We made a list of all persons we had harmed and became willing to make amends to them all.
Those closest to us cannot escape being harmed by the consequences of our actions. If we are married, our addictions are harmful to our marriage partners, even if we hate to admit it.
The Bible tells us that marriage should be a relationship that satisfies the needs of both partners. The apostle Paul wrote, "Submit to one another out of reverence for Christ. . . . Husbands ought to love their wives as they love their own bodies. For a man who loves his wife actually shows love for himself. No one hates his own body but feeds and cares for it, just as Christ cares for the church. And we are members of his body. As the Scriptures say, ‘A man leaves his father and mother and is joined to his wife, and the two are united into one.'. . . So again I say, each man must love his wife as he loves himself, and the wife must respect her husband" (Ephesians 5:21, 28-31, 33).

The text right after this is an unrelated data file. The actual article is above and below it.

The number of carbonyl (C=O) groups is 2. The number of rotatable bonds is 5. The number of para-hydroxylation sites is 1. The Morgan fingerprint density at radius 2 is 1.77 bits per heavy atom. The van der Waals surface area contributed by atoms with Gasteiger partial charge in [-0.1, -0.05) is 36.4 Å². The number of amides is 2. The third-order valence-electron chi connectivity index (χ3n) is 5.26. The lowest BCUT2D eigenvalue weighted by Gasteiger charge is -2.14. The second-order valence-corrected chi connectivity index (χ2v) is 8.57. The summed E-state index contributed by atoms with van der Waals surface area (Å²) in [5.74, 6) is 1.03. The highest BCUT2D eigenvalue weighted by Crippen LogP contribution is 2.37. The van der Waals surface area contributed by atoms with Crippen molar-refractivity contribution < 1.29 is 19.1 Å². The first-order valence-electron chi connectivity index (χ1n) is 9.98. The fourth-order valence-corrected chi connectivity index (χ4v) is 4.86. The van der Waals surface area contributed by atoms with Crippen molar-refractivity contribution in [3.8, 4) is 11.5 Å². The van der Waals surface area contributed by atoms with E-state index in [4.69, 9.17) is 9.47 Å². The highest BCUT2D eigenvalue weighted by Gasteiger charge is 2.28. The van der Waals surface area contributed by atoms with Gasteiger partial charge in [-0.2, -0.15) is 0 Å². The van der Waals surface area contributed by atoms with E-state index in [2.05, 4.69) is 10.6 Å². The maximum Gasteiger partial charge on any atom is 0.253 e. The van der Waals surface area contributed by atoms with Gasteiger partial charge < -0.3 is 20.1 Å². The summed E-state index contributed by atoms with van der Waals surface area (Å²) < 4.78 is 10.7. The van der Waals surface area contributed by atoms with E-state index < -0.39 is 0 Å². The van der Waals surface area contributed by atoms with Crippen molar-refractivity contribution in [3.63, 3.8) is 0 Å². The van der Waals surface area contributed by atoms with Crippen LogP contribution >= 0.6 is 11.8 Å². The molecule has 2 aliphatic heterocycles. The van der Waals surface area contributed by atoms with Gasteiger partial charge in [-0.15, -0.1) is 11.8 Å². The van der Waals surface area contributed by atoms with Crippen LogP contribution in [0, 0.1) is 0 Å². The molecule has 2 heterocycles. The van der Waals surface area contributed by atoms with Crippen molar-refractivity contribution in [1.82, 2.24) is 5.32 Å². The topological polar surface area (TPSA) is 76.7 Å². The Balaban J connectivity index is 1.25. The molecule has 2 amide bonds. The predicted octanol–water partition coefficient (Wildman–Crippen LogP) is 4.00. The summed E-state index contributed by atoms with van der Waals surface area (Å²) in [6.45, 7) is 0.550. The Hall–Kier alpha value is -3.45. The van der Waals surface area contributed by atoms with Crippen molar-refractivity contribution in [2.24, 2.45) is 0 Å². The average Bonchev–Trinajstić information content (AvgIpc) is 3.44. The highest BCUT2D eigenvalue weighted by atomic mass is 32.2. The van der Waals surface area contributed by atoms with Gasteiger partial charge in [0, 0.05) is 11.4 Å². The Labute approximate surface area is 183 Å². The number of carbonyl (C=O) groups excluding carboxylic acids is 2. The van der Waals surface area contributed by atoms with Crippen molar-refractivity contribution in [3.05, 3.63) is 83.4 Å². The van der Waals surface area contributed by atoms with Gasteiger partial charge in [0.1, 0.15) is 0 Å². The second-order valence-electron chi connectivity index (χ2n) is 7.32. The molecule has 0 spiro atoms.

God says that our lives are literally intertwined with the lives of our mates. It may be a healthy union or a dysfunctional one. In either case, we're united. The behavior of one always affects the other. Any time we fail to break the bonds with our parents, fail to love sacrificially, or fail to show respect for our spouse, we are hurting them and ourselves. Surely, they have hurt us, too; but for now, we're dealing with our own issues.
The most important amends we face are with those to whom we are closest.
Taken from The Life Recovery Devotional: Thirty Meditations from Scripture for Each Step in Recovery by Stephen Arterburn and David Stoop. Copyright © 1991 by Stephen Arterburn and David Stoop. Used by permission of Tyndale House Publishers, Inc. All rights reserved.